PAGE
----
the internment camp in south Texas reminded me of stories my grandfather told me. Growing up in Texas, I didn't know much of my family's German ancestry until I decided to study the language and spend a summer working in Germany while in college. My grandfather, a second-generation German and Texas resident, seemed surprised I'd taken an interest. He said his German-speaking parents didn't teach him German. They did not want him to understand Hitler on the radio, and they did not want him tied to Germany. At one point while working in the Houston refineries, his father was accused of being a German sympathizer and questioned by the FBI. My granddad went on to serve in the Navy during World War II and the Korean War. It's not every day a story on our site evokes recollections of family history. This one made for an interesting morning.Seeing these photos and reading about
Texas Historical Commission via AP
This 1945 photo provided by the Texas Historical Commission shows an aerial view Crystal City Family Alien Internment Camp in Crystal City, Texas. The historical commission is hoping to get the Crystal City site on the National Register of Historic Places, a designation that could help ensure its preservation. Texas historians are working to gather stories from some of the thousands who wound up confined at the camp. Japanese, Germans and Italians, both foreign nationals and foreign-born American citizens considered potential threats, were rousted from their homes in the U.S. and in Latin American nations friendly to the U.S. and shipped to camps almost immediately after the attack on Pearl Harbor.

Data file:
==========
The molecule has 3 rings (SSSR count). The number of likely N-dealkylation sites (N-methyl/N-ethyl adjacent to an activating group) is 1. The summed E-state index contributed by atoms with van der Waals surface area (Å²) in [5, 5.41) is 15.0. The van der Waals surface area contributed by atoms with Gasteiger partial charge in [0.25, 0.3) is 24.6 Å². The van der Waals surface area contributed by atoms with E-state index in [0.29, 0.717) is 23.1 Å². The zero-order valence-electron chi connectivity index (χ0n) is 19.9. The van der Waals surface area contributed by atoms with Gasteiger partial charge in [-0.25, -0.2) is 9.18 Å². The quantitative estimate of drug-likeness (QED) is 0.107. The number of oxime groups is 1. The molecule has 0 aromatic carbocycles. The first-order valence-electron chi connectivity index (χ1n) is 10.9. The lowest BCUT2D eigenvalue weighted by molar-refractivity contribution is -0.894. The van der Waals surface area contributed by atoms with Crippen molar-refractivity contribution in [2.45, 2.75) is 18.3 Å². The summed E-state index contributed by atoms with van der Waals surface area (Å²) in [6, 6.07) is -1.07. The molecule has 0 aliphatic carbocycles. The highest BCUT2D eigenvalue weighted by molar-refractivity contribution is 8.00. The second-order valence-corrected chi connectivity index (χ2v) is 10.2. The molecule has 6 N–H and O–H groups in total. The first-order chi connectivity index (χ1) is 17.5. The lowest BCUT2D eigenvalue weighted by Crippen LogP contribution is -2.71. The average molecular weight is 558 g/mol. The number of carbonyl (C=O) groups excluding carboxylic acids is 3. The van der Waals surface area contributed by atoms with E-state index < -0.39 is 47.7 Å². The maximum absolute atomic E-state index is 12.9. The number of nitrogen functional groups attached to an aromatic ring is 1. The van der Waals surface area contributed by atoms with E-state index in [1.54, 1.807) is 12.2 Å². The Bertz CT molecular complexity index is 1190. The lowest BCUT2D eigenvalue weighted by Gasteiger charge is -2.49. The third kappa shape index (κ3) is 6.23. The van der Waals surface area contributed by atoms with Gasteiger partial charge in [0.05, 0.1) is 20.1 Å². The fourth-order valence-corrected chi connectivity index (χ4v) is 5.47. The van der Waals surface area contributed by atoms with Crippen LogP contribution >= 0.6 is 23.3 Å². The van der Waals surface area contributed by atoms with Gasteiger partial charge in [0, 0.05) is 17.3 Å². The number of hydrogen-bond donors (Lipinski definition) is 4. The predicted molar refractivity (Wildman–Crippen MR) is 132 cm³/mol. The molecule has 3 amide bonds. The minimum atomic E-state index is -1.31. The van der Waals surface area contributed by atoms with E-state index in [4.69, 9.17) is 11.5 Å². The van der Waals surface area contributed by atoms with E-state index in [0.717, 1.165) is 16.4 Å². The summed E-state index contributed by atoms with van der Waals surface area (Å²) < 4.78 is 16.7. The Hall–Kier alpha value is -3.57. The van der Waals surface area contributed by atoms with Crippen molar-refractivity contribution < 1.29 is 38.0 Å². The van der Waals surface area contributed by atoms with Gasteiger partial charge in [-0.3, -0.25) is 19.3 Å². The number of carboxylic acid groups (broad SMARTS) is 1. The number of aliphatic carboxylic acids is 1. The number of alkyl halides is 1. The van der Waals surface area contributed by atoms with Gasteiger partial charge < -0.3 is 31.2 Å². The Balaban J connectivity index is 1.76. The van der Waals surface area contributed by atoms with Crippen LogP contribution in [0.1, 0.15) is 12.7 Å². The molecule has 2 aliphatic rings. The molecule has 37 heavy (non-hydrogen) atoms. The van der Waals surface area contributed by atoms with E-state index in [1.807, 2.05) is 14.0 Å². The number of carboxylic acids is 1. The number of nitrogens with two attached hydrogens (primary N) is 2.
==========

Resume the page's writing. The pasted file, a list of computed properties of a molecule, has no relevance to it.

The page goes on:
Nam Y. Huh / AP
85-year-old Eb Fuhr looks out a window of his home in Palatine, Ill., on Dec. 4. Fuhr’s German-born parents emigrated to the U.S. when he was 3 and he grew up in Cincinnati where his father was a baker. Eight months after his parents and U.S.-born brother were seized in 1942, Fuhr was taken away by FBI agents who showed up at his high school in Cincinnati. “It was kind of a reunion,” he said of joining his parents and brother at Crystal City. Fuhr would spend four years at the internment camp. At its peak in 1944, Crystal City was home for some 3,300 detainees, most of them German and Japanese.
Michael Graczyk / AP
William McWhorter, program coordinator for the History Programs Division of the Texas Historical Commission, surveys the site near the swimming pool at a former World War II internment camp in Crystal City, Texas on Nov. 30. The Texas Historical Commission is attempting to preserve the remains of the internments camps.